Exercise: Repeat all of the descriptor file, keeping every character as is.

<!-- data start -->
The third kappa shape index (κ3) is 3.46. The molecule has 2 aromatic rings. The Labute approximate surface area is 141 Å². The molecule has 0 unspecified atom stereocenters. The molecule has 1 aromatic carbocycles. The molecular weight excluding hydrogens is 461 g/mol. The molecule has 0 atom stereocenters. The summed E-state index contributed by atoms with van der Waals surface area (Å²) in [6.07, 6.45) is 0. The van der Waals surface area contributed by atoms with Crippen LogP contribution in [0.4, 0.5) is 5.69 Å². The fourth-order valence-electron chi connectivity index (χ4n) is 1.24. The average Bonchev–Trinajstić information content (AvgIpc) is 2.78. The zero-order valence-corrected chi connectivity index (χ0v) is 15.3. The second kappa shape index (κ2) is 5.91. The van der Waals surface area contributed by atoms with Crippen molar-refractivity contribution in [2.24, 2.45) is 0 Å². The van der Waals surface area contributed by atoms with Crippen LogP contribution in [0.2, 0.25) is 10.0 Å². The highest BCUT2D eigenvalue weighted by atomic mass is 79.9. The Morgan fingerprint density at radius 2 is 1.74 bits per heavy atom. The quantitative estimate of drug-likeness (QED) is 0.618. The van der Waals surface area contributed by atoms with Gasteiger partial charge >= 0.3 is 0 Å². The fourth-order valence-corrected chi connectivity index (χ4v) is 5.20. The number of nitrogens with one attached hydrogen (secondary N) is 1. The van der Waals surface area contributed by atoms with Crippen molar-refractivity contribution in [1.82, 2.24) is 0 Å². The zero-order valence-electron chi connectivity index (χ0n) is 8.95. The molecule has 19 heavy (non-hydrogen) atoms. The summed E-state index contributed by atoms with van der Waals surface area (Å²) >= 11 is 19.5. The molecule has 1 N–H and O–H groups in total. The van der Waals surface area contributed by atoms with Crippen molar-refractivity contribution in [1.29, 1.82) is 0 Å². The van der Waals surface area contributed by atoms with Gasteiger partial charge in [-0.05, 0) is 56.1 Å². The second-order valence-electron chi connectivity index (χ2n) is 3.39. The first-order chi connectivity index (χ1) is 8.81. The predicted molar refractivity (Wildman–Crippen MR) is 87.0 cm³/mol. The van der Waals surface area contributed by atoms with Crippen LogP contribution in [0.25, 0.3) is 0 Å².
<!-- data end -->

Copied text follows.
The third kappa shape index (κ3) is 3.46. The molecule has 2 aromatic rings. The Labute approximate surface area is 141 Å². The molecule has 0 unspecified atom stereocenters. The molecule has 1 aromatic carbocycles. The molecular weight excluding hydrogens is 461 g/mol. The molecule has 0 atom stereocenters. The summed E-state index contributed by atoms with van der Waals surface area (Å²) in [6.07, 6.45) is 0. The van der Waals surface area contributed by atoms with Crippen LogP contribution in [0.4, 0.5) is 5.69 Å². The fourth-order valence-electron chi connectivity index (χ4n) is 1.24. The average Bonchev–Trinajstić information content (AvgIpc) is 2.78. The zero-order valence-corrected chi connectivity index (χ0v) is 15.3. The second kappa shape index (κ2) is 5.91. The van der Waals surface area contributed by atoms with Crippen molar-refractivity contribution in [2.24, 2.45) is 0 Å². The van der Waals surface area contributed by atoms with Crippen LogP contribution in [0.2, 0.25) is 10.0 Å². The highest BCUT2D eigenvalue weighted by atomic mass is 79.9. The Morgan fingerprint density at radius 2 is 1.74 bits per heavy atom. The quantitative estimate of drug-likeness (QED) is 0.618. The van der Waals surface area contributed by atoms with Gasteiger partial charge >= 0.3 is 0 Å². The fourth-order valence-corrected chi connectivity index (χ4v) is 5.20. The number of nitrogens with one attached hydrogen (secondary N) is 1. The van der Waals surface area contributed by atoms with Crippen molar-refractivity contribution in [1.82, 2.24) is 0 Å². The zero-order valence-electron chi connectivity index (χ0n) is 8.95. The molecule has 19 heavy (non-hydrogen) atoms. The summed E-state index contributed by atoms with van der Waals surface area (Å²) >= 11 is 19.5. The molecule has 1 N–H and O–H groups in total. The van der Waals surface area contributed by atoms with Crippen molar-refractivity contribution in [1.29, 1.82) is 0 Å². The van der Waals surface area contributed by atoms with Gasteiger partial charge in [-0.05, 0) is 56.1 Å². The second-order valence-electron chi connectivity index (χ2n) is 3.39. The first-order chi connectivity index (χ1) is 8.81. The predicted molar refractivity (Wildman–Crippen MR) is 87.0 cm³/mol. The van der Waals surface area contributed by atoms with Crippen LogP contribution in [0.25, 0.3) is 0 Å².